On opiate addiction: ‘We have never seen anything like this in America’

Jim Watkins' tramadol pills, an opioid he takes for serious pain caused by osteogenesis imperfecta, also known as brittle bone disease. (Jose M. Osorio/Chicago Tribune/TNS)

An alarming 66,000 people died in the U.S. in 2016 from opiate drug overdoses. That number of fatalities is higher than the death tolls in the worst years for HIV/AIDS, gun violence and the Vietnam war.

Those alarming numbers were part of a presentation on opioid addiction given by Robert Pennal, former task force commander of the Central Valley High Intensity Drug Traffic Area (HIDTA).

Opiates are substances that act on brain receptors to release chemicals that produce euphoria and pain relief. They can be highly addictive. Pennal’s presentation at Fresno State last week detailed the rampant abuse of opiates in the U.S. and California.

He said the abuse of these substances is the single greatest drug epidemic in the history of the U.S.

“We have never seen anything like this in America,” he said.

To illustrate the concerns, Pennal turned to news clips that shed light on the opiate crisis. He showed a clip from “60 Minutes” that documented how the pharmaceutical industry has pushed doctors to overprescribe painkillers to patients, leading to the addiction.

“The pharmaceutical companies are so powerful and have so much money. It’s all about making money,” Pennal said. “This world of synthetics is a nightmare, and we are not sure what we are going to do about it.”

Pennal said some experts estimate heroin made from poppy plants will not exist in five years because most of the drugs being abused are becoming synthetic.

And although OxyContin has become the most commonly abused prescription pain medication in the country, the most powerful medications include Fentanyl and Carfentanil, Pennal said.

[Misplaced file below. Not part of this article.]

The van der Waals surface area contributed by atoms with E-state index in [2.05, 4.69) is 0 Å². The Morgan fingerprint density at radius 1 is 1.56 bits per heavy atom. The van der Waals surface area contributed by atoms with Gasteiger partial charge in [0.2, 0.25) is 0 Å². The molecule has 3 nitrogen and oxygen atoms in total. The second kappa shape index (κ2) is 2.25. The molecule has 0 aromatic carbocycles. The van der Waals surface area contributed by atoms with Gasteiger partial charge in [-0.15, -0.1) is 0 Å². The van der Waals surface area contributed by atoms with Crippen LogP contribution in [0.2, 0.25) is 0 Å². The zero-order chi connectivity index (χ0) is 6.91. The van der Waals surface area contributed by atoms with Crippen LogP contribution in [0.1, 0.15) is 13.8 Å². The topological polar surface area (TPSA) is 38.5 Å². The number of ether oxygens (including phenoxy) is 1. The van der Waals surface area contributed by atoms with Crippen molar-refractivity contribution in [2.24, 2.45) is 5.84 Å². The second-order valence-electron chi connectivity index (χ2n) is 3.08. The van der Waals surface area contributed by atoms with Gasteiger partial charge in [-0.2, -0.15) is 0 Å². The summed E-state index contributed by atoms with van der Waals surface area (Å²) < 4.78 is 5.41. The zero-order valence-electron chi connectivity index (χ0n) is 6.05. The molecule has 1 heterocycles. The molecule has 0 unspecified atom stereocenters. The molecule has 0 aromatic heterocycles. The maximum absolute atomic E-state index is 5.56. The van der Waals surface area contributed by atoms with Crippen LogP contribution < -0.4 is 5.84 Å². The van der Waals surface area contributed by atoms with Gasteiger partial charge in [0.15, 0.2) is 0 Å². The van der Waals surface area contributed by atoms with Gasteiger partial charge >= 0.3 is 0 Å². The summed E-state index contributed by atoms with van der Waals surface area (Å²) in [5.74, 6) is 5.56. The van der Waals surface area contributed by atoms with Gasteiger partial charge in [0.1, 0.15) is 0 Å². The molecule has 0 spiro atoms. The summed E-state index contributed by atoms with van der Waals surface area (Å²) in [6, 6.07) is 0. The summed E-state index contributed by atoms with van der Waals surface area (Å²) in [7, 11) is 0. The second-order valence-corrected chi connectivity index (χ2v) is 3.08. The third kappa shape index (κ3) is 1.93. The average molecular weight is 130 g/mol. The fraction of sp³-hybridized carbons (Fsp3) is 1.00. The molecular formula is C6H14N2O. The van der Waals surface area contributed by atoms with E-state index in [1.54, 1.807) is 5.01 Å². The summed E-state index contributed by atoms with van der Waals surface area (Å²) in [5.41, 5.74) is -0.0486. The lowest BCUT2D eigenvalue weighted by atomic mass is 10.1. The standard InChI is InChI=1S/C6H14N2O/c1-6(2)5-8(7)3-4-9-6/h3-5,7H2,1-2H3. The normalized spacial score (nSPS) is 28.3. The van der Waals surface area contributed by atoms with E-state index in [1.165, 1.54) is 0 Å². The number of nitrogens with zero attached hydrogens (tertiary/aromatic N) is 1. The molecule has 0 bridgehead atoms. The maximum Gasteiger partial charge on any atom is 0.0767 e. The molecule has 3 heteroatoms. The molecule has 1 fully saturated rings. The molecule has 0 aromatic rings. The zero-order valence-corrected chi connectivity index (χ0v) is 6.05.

Fentanyl is an opioid that is 50 times more powerful than heroin. Carfentanil is 50 to 100 times more powerful than Fentanyl, Pennal said.

Carfentanil is especially dangerous, Pennal explained, because it is not made for humans – rather, it is a tranquilizer made for large animals typically found in zoos, like elephants.

And when people overdose on Carfentanil, it is difficult to revive them because of the potency of the drug.

“We’re talking about amounts as little as grains of salt that can kill you,” Pennal said.

Pennal pointed to the Mexican and Chinese drug cartels as sources that have brought the drugs into the U.S. and led to purchase by American consumers.

The drugs are mostly bought on what is called the Dark Web, the seedy underbelly of the internet in which most illegal and illicit business activities take place.

The Dark Web is so widely used for criminal activities because it offers anonymity through Virtual Private Networks (VPNs), which bounce a computer’s internet provider address through dozens of networks across the globe – making it impossible for law enforcement agencies to trace the original computer’s location.

“Once a drug is purchased through the Dark Web, it is typically shipped from Mexico in commercial trucks to disguise what is being transported,” Pennal said.

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